The pile of flowers outside Engine 33 is eerily reminiscent of the outpouring of offerings left down the street at Copley Square in the aftermath of last April’s Marathon bombing: another pile marking another Boston tragedy. I’m beginning to understand why piles of flowers, ballcaps, handwritten notes, and other offerings spontaneously appear in the aftermath of tragedy. When you first hear that someone has died or been injured, your first human impulse is to wonder what you might do to help. When there’s not anything tangible you can do, you offer instead whatever is close at hand, whether that be flowers, a hug, or a handwritten sign.

Thank you

In Buddhist iconography, the bodhisattva of compassion–Avalokiteshvara in Sanskrit, Kannon in Japanese, Kwan Yin in Chinese, or Kwan Seum Bosal in Korean–is sometimes shown having one thousand hands containing one thousand eyes. As soon as one of Kwan Seum Bosal’s eyes sees someone suffering, Kwan Seum Bosal has a hand right there to help.

Boston Strong

So, where are Kwan Seum Bosal’s one thousand hands and eyes? Well, I have two of each, and presumably so do you. Whenever or wherever there is a tragedy—a fallen firefighter, a lost plane, or a town buried in a mudslide—Kwan Seum Bosal’s thousand hands and eyes appear in a spontaneous outpouring of help and support, stranger reaching out to stranger.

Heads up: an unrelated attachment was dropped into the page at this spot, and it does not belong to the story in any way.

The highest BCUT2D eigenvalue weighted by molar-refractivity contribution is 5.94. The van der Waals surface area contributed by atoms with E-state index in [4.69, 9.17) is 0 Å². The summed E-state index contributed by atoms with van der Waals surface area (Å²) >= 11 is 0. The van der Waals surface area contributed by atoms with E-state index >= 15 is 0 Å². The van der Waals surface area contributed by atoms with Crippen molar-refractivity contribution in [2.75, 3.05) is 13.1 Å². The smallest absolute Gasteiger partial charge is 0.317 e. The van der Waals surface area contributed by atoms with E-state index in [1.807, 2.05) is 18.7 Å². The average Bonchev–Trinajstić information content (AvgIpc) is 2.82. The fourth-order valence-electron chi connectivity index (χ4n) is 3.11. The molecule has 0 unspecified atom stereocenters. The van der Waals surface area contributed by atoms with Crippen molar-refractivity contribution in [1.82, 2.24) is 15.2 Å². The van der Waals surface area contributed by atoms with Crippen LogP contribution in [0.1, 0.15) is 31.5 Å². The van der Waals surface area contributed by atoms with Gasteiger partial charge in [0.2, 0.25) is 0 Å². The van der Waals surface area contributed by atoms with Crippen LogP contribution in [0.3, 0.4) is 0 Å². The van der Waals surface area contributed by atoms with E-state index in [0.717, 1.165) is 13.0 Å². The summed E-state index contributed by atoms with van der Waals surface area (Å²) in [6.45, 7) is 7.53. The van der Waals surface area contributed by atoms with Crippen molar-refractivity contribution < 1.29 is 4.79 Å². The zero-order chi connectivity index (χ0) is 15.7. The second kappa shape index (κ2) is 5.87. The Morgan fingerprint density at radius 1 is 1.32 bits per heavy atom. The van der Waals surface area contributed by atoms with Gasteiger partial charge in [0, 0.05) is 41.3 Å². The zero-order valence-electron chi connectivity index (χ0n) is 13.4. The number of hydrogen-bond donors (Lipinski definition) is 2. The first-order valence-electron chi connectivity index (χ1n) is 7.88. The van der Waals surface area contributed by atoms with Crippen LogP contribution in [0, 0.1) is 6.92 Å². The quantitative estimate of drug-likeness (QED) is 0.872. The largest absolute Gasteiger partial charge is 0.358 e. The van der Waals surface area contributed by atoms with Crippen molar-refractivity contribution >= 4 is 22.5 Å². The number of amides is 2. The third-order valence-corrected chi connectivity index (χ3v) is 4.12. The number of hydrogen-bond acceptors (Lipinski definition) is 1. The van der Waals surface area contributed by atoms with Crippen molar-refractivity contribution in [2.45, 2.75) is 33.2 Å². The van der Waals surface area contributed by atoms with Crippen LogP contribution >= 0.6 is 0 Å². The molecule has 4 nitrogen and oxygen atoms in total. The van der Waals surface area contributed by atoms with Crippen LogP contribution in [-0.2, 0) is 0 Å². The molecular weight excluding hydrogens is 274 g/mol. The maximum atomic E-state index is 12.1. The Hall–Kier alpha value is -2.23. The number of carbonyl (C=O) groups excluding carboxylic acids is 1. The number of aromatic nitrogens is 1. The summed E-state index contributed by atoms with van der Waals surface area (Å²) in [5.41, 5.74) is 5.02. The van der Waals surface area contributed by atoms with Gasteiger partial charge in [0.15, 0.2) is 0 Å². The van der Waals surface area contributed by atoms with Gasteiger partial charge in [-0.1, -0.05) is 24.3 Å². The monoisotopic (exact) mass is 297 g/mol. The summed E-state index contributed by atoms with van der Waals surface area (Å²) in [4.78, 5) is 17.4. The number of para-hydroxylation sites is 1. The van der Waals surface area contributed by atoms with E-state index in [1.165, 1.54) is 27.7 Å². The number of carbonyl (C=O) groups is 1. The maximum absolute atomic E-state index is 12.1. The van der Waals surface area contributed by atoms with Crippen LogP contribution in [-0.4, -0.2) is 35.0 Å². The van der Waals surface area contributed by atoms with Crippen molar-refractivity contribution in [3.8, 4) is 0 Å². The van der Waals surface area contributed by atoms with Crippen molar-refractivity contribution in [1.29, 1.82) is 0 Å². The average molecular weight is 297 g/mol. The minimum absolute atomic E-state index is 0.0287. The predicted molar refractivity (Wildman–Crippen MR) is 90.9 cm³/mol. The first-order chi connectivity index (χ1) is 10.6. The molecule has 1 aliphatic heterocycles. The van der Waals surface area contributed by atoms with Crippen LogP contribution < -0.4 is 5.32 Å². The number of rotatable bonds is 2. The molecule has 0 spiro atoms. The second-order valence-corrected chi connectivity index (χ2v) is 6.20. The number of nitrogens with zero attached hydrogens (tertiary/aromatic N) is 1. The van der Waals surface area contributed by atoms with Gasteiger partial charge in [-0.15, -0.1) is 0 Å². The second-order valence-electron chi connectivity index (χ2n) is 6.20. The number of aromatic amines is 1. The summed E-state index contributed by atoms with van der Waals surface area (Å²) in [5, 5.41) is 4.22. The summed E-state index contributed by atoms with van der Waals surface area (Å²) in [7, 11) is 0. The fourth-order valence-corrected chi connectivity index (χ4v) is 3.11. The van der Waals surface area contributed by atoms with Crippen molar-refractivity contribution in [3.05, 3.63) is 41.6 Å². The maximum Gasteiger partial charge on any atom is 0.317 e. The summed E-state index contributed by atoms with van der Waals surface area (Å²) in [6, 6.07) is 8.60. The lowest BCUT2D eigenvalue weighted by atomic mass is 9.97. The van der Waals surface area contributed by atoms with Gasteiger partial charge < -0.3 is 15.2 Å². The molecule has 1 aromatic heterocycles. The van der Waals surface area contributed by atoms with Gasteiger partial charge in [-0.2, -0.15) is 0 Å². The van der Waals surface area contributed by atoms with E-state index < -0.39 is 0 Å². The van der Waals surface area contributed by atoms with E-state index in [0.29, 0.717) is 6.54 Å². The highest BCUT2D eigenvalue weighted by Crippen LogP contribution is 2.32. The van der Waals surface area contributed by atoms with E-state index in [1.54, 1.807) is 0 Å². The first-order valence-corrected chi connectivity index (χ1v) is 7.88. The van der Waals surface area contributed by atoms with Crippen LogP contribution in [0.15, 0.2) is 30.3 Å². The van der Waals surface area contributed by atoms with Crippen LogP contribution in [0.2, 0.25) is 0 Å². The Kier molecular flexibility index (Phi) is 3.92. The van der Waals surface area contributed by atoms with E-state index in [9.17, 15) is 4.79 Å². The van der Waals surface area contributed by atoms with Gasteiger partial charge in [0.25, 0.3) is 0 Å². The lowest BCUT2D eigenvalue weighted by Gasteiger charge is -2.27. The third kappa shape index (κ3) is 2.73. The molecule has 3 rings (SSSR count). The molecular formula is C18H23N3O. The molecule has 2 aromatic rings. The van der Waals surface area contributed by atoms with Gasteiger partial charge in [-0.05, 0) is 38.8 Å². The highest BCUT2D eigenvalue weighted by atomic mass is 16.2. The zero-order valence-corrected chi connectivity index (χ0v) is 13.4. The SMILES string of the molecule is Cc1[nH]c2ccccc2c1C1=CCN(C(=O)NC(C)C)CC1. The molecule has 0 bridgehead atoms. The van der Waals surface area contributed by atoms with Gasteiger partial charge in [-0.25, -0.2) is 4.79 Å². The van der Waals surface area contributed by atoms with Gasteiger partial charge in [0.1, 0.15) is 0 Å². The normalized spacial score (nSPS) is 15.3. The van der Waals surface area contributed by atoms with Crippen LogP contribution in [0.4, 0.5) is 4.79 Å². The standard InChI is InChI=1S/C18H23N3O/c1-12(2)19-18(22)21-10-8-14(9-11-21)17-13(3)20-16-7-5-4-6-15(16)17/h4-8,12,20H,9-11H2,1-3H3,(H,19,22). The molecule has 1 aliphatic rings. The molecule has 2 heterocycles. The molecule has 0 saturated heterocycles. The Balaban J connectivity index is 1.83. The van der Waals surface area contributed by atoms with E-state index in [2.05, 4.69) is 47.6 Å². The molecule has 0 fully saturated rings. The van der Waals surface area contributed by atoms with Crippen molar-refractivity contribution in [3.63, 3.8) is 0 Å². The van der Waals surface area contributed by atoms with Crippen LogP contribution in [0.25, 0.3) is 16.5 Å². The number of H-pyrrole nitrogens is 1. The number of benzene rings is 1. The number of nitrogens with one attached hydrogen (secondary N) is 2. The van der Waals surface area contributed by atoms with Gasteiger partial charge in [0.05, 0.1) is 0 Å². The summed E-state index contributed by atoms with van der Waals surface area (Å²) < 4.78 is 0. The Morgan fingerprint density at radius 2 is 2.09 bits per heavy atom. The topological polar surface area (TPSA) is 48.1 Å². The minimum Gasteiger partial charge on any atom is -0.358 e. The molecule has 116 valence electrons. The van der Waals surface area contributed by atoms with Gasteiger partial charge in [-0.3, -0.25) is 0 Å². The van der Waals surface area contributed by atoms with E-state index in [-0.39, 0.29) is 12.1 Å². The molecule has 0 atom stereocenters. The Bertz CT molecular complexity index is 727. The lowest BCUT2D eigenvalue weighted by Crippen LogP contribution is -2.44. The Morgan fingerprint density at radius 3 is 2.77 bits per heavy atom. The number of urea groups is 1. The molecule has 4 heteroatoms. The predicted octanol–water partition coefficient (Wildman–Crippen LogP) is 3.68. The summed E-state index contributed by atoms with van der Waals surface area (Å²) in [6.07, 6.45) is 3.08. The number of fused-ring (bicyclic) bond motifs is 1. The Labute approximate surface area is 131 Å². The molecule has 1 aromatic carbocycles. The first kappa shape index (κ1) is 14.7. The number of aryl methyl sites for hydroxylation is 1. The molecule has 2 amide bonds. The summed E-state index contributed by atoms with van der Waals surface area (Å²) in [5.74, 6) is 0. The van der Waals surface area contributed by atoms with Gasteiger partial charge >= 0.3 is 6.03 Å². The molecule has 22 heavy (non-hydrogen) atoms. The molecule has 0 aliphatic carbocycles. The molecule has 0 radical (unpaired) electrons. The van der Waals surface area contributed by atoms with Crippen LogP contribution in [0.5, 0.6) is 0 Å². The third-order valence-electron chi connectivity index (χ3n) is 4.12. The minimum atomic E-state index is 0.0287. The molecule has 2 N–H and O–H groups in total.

Memorial wreath

In the immediate aftermath of Wednesday’s fatal fire, a fund was set up to help the families of Lieutenant Edward J. Walsh and Firefighter Michael R. Kennedy: an immediate and heartfelt response, as anyone with eyes in their head can see that families who have lost a breadwinner need financial assistance. But in the emotional aftermath of tragedy, some hands might want to do more than just write a check. A memorial gives people a place to visit, pay their respects, and deliver bouquets, handwritten notes, and other mementos: things a bit more (literally) touching than a donation submitted by mail or online.